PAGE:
A bus driver in the United States (US) died 11 days after he posted a video on Facebook complaining about a coughing passenger.
50-year-old Detroit bus driver Jason Hargrove posted a video on March 21 recounting an incident where an woman in her late fifties coughed several times without covering her mouth.
“I feel violated, I feel violated for those folks that was on the bus when this happened,” he said on his video.
He also advised everyone watching the video to take the pandemic seriously.
He reiterated his anger to the old woman who coughed without covering her mouth saying it was those kinds of people who are not taking the situation seriously.
“This is real, I’m out here. We are all here. We are moving in this city back and forth, trying to do our jobs and be professional about what we do,” he said.
“We’re out here as public workers, doing our job, trying to make an honest living to take care of our families. But for you to get on the bus, and stand on the bus, and cough several times without covering up your mouth, and you know that we’re in the middle of a pandemic, that lets me know that some folks don’t care.”
A week after his Facebook rant, Hangrove, a father of six, died on April 1 due to complications from COVID-19.
His video has already been viewed more than half a million times. Netizens are also rallying for the frontliners amid the COVID-19 pandemic. AAC
The video conferencing app, Zoom, has announced they are already addressing the privacy and security issues raised by the Federal Bureau of Investigation (FBI) due to ‘Zoombombing’ reports.
In a statement, Zoom Founder and CEO Eric Yuan said the company acknowledges the reports of users regarding privacy issues, saying these reports would help make the company better for its customers.
“Dedicated journalists and security researchers have also helped to identify pre-existing ones. We appreciate the scrutiny and questions we have been getting – about how the service works, about our infrastructure and capacity, and about our privacy and security policies,” he said.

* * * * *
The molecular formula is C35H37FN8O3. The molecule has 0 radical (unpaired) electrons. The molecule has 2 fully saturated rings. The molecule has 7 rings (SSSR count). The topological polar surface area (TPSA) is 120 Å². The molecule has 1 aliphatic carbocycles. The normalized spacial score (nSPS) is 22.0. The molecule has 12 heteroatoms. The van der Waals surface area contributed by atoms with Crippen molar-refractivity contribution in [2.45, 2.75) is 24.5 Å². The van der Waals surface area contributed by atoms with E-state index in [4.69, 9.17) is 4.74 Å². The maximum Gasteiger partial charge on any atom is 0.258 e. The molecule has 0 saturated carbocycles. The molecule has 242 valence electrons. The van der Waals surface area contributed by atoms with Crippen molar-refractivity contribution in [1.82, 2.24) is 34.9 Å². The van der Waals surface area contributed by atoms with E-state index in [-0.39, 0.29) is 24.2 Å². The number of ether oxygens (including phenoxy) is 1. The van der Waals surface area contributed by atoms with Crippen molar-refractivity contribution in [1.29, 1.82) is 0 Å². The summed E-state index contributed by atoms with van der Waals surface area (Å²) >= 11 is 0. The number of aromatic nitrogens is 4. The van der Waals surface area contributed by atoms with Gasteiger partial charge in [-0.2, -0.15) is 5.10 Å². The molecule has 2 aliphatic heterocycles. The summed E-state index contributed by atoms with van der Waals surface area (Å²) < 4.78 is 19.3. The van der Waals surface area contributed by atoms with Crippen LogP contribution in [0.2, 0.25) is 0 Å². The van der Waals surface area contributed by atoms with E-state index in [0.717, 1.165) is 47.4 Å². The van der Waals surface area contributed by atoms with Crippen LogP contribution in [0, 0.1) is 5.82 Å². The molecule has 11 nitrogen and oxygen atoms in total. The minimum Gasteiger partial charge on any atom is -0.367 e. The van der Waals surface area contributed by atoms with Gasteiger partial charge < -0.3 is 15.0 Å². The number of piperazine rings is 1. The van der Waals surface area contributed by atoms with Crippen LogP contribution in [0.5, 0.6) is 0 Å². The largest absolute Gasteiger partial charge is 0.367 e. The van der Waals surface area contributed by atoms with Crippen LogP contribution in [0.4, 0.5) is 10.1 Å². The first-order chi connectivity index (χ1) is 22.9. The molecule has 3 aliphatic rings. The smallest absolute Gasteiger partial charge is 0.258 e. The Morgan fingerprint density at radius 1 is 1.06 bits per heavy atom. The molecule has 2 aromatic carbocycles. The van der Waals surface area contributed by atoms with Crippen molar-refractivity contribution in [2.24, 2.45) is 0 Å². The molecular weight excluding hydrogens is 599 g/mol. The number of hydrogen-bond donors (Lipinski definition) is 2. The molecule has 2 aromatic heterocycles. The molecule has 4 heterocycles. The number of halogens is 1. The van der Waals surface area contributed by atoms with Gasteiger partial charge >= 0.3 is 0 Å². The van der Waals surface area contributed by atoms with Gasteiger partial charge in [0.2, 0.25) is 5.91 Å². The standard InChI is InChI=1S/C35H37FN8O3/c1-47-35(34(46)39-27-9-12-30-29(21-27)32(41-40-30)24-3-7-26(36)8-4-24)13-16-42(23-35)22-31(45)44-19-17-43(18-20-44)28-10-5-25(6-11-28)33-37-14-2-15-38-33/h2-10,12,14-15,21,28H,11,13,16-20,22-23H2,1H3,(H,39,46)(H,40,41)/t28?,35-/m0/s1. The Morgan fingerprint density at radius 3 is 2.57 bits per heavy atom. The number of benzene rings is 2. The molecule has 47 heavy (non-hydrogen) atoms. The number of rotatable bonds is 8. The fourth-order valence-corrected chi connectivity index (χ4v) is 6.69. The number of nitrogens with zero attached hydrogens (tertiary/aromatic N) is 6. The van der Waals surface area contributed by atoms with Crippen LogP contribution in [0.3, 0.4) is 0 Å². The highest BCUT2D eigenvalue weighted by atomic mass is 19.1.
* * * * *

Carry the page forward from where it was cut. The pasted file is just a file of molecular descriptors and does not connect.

The FBI said they received several reports in the United States that there has been an incident of ‘Zoombombing’ or video conferences being disrupted by pornographic and/or hate images and threatening language.
“Our chief concern, now and always, is making users happy and ensuring that the safety, privacy, and security of our platform is worthy of the trust you all have put in us,” Yuan said. AAC
Two students in Germany launched a clever campaign to keep people, especially movie geeks, from going outdoors amid the COVID-19 pandemic.
Art director Seine Kongruangkit and copywriter Matithorn Prachuabmoh Chaimoungkalo, from the Miami Ad School Europe, used people’s aversion to spoilers as inspiration in creating fake ads of popular Netflix shows.
Insight: People try hard to stay away from spoilers to their favourite show.
Idea: We discourage people from going out by putting up billboards filled with spoilers from Netflix Originals in gathering spaces.
“If the virus doesn’t stop you from going out, these spoilers will,” according to the description of the campaign ad.
The said campaign immediately went viral on social media with some thinking it is a good idea to keep people safe inside their home.
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